Newfoundland and Labrador budget projects $1.84-billion deficit

Dr. Andrew Furey officially enters the race to replace Dwight Ball as leader of the provincial Liberal party and Premier of Newfoundland and Labrador at the ALT Hotel in St. John's on March 3, 2020. THE CANADIAN PRESS/Douglas Gaulton

Despite a grim economic outlook, the budget tabled Wednesday by the Newfoundland and Labrador minority Liberal government is unlikely to trigger an election.

The budget forecasts a $1.84-billion deficit and a staggering net debt of $16.4 billion – which works out to more than $31,000 per person in the province – but both Progressive Conservative Leader Ches Crosbie and NDP Leader Alison Coffin say they’re not planning to vote it down.

“The population of the province does not want an election. What they want at the moment is they want to be kept safe . . . and they also want economic stability,” Crosbie said. “Upsetting the budget, causing a general election, would not do that. It would undermine all that.”

Besides, he said, most of the spending pitched in the budget has already happened.

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Wednesday’s budget arrived in the middle of the fiscal year because of pandemic-related delays. It’s the first budget tabled by a newly-arranged government led by surgeon Andrew Furey.

Furey has not yet won a seat in the Newfoundland and Labrador legislature, but he’s running for a spot in a byelection next week in the Humber-Gros Morne district. A provincial election has to happen some time before August 2021, but it’s not yet clear when it might occur.

Whoever wins will inherit a difficult financial situation.

The deficit announced in Wednesday’s budget was $309 million smaller than the $2.1-billion deficit forecasted in July, largely due to unexpected pandemic money from the Canadian government and a bump in oil prices. Even so, the budget lists an anticipated $430-million drop in oil revenues from the previous fiscal year.

Click to play video: 'Andrew Furey to replace Dwight Ball as Newfoundland premier'
Andrew Furey to replace Dwight Ball as Newfoundland premier

The government forecasts it will borrow $3 billion this fiscal year, up from $1.2 billion last year. Though $3 billion is a “huge number,” Finance Minister Siobhan Coady said, it’s less than her department anticipated this summer.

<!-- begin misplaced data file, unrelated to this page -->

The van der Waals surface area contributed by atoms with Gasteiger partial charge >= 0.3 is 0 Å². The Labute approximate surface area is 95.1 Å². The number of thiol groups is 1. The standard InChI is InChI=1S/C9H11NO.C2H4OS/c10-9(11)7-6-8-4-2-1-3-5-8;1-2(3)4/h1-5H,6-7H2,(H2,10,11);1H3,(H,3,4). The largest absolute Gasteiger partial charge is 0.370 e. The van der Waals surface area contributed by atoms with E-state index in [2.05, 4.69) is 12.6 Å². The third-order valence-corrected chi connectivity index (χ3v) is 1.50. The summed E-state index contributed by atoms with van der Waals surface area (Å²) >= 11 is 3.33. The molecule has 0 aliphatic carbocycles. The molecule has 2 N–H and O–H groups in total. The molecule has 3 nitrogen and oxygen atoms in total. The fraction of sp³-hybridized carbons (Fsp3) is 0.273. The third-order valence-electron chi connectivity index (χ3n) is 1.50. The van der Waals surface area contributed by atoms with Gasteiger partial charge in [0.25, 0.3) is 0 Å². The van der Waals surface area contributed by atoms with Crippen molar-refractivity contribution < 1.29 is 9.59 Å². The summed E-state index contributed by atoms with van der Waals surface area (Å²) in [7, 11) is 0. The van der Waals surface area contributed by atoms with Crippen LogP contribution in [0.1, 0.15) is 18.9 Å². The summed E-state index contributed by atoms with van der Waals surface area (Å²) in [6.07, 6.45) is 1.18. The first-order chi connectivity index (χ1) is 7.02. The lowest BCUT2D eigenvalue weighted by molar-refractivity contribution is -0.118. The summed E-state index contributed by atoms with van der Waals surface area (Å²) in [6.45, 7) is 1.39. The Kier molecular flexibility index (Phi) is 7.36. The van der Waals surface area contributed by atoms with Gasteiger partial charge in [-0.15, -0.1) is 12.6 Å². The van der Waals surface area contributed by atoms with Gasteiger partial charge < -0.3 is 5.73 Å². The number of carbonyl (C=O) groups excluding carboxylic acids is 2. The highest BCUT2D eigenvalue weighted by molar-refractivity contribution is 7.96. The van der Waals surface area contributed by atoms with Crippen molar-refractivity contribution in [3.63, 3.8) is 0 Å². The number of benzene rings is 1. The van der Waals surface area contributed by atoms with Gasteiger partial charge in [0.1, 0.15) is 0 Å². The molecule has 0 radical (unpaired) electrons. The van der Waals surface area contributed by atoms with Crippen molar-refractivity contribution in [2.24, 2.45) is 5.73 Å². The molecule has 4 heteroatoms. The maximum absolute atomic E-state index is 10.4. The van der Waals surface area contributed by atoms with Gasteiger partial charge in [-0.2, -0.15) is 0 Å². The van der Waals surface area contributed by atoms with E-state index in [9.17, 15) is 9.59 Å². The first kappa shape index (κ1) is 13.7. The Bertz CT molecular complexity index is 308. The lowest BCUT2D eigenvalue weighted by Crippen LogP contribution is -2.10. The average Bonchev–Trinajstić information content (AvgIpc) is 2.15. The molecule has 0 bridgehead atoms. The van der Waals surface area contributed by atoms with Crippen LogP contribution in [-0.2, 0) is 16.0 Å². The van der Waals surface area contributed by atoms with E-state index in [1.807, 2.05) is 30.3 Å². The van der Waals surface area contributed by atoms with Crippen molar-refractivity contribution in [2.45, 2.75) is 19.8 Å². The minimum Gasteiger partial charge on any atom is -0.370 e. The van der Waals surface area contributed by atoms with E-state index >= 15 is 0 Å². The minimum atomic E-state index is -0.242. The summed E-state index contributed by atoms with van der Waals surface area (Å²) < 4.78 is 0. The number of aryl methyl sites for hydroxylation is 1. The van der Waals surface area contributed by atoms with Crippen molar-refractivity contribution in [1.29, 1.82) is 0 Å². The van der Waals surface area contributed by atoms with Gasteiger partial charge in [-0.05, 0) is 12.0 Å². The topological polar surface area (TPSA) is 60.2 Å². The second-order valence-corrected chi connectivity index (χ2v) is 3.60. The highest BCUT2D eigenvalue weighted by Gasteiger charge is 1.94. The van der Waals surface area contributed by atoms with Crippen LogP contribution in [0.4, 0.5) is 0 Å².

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“From a budgeting perspective, I think this is a very responsible budget, especially in the middle of a pandemic,” Coady said.

The budget does not factor in the federal government’s recent announcement of $320 million to help the province’s struggling offshore oil sector. The industry has been plagued by project delays and suspensions, including the indefinite delay of Equinor’s Bay du Nord project, slated to be the first deep water project in the Newfoundland and Labrador offshore. Husky Energy also recently announced it was reviewing its plans for the $2.2-billion West White Rose project as well as its operations in the province.

Offshore oil royalties account for 7.5 per cent of provincial revenues in the budget, with a forecasted oil price of $39 per barrel.

That figure reflects the current volatility in the global oil market, said Natural Resources Minister Andrew Parsons. “That’s the situation we find ourselves in. It’s one thing when you have government policy that stifles development, but this has nothing to do with government policy,” he said.

The budget sets aside $3 million to launch a $25-a-day daycare program which Education Minister Tom Osborne said will begin in early 2021, as well as $16.4 million toward the construction of an adult mental health and addictions facility in St. John’s.

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Coffin said she would have liked to have seen money for better internet services across the province, especially as the budget set aside $20 million for laptop purchases for students.

Crosbie said he’s particularly concerned about the anticipated drop in the employment rate of nearly six per cent. That translates to about 13,000 lost jobs, he said.

The budget covers just six months of expenses and revenues and comes without a forecast for future years. Coady said that without a federal budget, it’s difficult to make forecasts beyond next spring.

This report by The Canadian Press was first published Sept. 30, 2020.

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